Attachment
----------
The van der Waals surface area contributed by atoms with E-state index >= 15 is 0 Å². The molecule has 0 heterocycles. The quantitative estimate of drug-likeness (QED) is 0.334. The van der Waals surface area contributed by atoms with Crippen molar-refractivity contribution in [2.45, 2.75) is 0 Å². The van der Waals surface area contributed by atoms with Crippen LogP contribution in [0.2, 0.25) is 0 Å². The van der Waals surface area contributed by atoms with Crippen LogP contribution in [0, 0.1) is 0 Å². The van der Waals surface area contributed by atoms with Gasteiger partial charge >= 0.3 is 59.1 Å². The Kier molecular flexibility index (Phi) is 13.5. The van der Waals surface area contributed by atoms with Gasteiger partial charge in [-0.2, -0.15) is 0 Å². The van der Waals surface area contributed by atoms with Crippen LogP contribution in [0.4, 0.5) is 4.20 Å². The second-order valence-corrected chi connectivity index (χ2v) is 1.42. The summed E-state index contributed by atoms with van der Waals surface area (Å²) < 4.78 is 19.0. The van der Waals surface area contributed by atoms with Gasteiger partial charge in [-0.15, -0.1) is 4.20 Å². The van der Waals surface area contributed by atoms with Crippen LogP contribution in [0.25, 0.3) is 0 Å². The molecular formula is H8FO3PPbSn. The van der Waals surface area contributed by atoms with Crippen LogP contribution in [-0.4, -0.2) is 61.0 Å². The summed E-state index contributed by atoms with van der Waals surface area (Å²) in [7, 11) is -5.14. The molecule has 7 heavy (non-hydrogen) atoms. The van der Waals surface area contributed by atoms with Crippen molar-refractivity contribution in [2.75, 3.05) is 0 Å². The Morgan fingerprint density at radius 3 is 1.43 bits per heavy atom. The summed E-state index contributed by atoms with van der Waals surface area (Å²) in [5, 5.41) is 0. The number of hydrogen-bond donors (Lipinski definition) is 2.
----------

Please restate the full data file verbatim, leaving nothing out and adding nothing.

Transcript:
The van der Waals surface area contributed by atoms with E-state index >= 15 is 0 Å². The molecule has 0 heterocycles. The quantitative estimate of drug-likeness (QED) is 0.334. The van der Waals surface area contributed by atoms with Crippen molar-refractivity contribution in [2.45, 2.75) is 0 Å². The van der Waals surface area contributed by atoms with Crippen LogP contribution in [0.2, 0.25) is 0 Å². The van der Waals surface area contributed by atoms with Crippen LogP contribution in [0, 0.1) is 0 Å². The van der Waals surface area contributed by atoms with Gasteiger partial charge >= 0.3 is 59.1 Å². The Kier molecular flexibility index (Phi) is 13.5. The van der Waals surface area contributed by atoms with Gasteiger partial charge in [-0.2, -0.15) is 0 Å². The van der Waals surface area contributed by atoms with Crippen LogP contribution in [0.4, 0.5) is 4.20 Å². The second-order valence-corrected chi connectivity index (χ2v) is 1.42. The summed E-state index contributed by atoms with van der Waals surface area (Å²) < 4.78 is 19.0. The van der Waals surface area contributed by atoms with Gasteiger partial charge in [-0.15, -0.1) is 4.20 Å². The van der Waals surface area contributed by atoms with Crippen LogP contribution in [0.25, 0.3) is 0 Å². The molecular formula is H8FO3PPbSn. The van der Waals surface area contributed by atoms with Crippen LogP contribution in [-0.4, -0.2) is 61.0 Å². The summed E-state index contributed by atoms with van der Waals surface area (Å²) in [7, 11) is -5.14. The molecule has 7 heavy (non-hydrogen) atoms. The van der Waals surface area contributed by atoms with Crippen molar-refractivity contribution in [2.75, 3.05) is 0 Å². The Morgan fingerprint density at radius 3 is 1.43 bits per heavy atom. The summed E-state index contributed by atoms with van der Waals surface area (Å²) in [5, 5.41) is 0. The number of hydrogen-bond donors (Lipinski definition) is 2.